Day 934



The custom of placing flowers on an alter is an ancient one. In the sixth century, Ikebana was founded in Kyoto as an offering to the Goddess of Mercy. Flower arranging contests were held at the imperial court where aristocrats and monks competed with each other at festivals.

In the early 16th century people tried to give a deeper meaning to the thoughts accompanying flower arranging. They wished to arrange rather than casually placing them in a vase. An earlier attitude of passive appreciation developed into a more deeply considered approach.

Rikka is the oldest style of Ikebana. Trees symbolise mountains while grasses and flowers suggest water. A natural landscape is expressed in a single vase. Indeed, all things in nature are reflected. In Rikka it is important to know the laws of nature through harmony of trees and plants.

It is my good fortune that I have the opportunity to be very intimate with Mother Nature in this concrete jungle of London. I have a teacher who is dedicated to passing this ancient tradition on to future generations. Her school has generated a number of teachers who inspire many people like me. Arranging flowers is like meditation in motion. The right brain can express itself to the fullest. The intuitive decision making, the textures, smells and colours of materials, the elegant shapes, the spatial organisation and the movement within bring peace and satisfaction. It is creative within a set of rules. It is aesthetically appealing to the subtle sensibilities. It is a gentle experience of being one with nature.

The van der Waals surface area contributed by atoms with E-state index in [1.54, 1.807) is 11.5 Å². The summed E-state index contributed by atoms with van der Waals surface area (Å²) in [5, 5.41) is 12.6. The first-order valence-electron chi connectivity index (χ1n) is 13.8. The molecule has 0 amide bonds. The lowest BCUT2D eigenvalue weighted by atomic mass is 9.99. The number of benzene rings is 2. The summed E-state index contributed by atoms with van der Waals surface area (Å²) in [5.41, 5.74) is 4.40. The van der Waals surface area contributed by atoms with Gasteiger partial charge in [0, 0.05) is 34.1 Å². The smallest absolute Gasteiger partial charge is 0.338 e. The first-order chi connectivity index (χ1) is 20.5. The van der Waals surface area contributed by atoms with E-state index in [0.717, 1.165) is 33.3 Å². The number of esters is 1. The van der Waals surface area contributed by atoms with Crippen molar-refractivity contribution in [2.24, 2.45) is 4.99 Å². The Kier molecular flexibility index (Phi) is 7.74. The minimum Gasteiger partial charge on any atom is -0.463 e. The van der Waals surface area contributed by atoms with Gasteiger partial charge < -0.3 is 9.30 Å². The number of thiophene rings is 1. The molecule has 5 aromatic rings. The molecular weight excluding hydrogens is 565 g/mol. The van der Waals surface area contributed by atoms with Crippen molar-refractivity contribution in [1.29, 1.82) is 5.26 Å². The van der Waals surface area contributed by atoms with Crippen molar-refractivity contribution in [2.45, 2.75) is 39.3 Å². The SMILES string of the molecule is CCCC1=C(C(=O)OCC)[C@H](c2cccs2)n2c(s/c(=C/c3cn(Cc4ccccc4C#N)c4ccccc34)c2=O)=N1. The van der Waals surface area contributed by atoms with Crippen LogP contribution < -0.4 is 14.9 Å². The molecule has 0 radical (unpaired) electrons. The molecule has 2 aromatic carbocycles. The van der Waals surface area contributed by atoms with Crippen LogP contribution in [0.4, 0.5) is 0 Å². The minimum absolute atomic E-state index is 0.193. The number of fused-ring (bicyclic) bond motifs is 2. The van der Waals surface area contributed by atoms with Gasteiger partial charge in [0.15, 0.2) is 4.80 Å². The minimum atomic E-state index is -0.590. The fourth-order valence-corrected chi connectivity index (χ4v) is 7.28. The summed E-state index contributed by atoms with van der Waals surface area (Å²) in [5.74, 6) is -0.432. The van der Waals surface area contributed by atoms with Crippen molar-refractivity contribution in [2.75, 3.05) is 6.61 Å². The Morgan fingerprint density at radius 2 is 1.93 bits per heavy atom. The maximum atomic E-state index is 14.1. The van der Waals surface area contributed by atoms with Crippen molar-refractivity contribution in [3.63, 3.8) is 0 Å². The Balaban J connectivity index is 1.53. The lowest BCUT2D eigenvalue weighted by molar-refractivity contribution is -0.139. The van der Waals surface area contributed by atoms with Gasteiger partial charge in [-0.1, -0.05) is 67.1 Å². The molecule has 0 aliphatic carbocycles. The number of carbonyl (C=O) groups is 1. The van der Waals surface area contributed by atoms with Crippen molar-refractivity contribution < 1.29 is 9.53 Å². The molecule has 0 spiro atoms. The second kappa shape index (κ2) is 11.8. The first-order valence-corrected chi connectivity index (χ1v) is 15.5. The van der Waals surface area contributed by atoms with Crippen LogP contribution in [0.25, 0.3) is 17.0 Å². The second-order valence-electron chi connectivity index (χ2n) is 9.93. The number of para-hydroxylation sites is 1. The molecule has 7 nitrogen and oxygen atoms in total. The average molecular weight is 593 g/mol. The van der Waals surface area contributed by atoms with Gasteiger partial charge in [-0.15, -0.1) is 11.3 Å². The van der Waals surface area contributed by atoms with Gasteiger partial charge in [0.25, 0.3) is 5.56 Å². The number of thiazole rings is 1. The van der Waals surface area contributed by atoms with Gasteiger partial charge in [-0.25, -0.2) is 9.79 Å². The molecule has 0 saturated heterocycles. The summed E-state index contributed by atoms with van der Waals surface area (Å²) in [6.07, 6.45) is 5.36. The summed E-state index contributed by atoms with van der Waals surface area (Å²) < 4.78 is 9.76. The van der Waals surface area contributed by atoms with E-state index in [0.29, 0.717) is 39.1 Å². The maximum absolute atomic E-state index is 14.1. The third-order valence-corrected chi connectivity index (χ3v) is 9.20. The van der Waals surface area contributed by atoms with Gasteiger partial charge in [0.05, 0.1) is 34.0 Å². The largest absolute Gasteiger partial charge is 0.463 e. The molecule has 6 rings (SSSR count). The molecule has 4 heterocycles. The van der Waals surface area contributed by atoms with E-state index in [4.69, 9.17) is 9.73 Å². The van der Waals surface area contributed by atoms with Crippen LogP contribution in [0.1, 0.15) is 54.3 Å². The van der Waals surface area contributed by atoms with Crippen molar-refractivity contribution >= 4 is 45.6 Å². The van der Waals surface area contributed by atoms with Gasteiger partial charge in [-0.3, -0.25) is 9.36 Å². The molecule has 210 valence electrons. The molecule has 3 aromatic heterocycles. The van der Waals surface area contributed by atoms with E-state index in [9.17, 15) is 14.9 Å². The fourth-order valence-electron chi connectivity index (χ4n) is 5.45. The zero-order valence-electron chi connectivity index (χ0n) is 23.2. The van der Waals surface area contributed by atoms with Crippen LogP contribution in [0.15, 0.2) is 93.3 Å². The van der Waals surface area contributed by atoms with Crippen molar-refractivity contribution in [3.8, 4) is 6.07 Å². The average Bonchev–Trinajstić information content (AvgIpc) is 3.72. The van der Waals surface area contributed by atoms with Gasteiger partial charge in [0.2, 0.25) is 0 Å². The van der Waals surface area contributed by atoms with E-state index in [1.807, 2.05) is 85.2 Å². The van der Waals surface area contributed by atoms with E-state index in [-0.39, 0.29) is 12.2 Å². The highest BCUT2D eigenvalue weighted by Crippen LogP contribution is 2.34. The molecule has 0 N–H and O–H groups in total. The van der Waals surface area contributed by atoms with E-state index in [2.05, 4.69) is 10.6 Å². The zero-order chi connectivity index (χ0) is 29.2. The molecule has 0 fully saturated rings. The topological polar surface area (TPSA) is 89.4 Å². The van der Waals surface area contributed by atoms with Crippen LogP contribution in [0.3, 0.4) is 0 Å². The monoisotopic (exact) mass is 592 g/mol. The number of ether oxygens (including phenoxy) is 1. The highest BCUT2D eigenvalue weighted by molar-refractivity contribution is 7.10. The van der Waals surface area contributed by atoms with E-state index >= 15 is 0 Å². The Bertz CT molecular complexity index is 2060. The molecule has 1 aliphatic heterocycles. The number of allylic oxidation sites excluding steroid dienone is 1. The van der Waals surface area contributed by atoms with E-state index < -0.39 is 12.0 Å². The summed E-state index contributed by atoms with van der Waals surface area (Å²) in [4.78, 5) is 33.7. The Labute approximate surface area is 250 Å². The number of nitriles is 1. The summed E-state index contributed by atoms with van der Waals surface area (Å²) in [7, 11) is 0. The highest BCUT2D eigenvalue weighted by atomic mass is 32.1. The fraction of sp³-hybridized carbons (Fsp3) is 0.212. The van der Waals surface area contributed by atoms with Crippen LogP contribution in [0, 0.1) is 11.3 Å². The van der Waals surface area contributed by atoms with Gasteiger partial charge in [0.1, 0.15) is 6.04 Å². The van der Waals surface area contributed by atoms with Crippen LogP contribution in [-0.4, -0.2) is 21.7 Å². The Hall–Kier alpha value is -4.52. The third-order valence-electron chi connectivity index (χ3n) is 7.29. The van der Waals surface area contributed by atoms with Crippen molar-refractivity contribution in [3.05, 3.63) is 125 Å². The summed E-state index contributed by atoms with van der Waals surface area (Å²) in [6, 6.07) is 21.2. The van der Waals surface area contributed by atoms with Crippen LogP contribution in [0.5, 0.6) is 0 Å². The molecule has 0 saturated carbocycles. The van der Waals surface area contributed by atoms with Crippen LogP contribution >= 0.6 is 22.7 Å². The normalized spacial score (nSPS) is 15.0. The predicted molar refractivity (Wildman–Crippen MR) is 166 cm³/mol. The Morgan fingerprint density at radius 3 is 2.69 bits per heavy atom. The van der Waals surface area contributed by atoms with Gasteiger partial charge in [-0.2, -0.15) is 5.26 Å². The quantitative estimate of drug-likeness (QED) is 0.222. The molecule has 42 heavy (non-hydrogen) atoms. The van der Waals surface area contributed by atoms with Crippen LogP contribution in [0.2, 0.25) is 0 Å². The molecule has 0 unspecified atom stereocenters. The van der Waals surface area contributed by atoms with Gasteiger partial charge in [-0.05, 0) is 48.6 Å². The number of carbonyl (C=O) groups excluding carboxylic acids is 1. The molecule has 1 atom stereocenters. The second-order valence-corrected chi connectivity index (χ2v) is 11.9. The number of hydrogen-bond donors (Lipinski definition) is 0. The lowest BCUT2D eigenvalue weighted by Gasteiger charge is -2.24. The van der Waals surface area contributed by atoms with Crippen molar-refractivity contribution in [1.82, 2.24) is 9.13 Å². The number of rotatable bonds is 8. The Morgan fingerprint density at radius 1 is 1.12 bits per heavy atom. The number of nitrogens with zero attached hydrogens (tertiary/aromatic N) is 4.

Maybe one day beauty will save the world.


Day 894

photo (10)

The sun, the moon and all the colours gathered up in the sky. The slanting light made the evening luminous . Each element did its magic and together, created a harmony. Children played freely and the motors of peak hour traffic moved noisily in the background. It didn’t seem to matter at all. The world went on with its business as usual while we sat still with our worlds that had vanished.

We gathered in this open green space sure to be met with compassion and understanding. Alan’s sister read the same poem, by Mary Elizabeth Frye that she’d read at his funeral:

Do not stand at my grave and weep
I am not there. I do not sleep.
I am a thousand winds that blow.
I am the diamond glints on snow.
I am the sunlight on ripened grain.
I am the gentle autumn rain.
When you awaken in the morning’s hush
I am the swift uplifting rush
Of quiet birds in circled flight.
I am the soft stars that shine at night.
Do not stand at my grave and cry;
I am not there. I did not die.

John’s brother, Fabio’s mum, Rene’s sister, Jake’s dad, Saleem’s mum, Ruth’s Mum, Clair’s mum, Saagar’s friends and so many more came along for a quite evening, being in nature, in the company of friends, with what is. The radiant faces in the pictures, the flowers, the candles held centerstage. Love flowed in abundance.

Each one of us, a rainbow in the other’s cloud.
Each one making loss a little more bearable.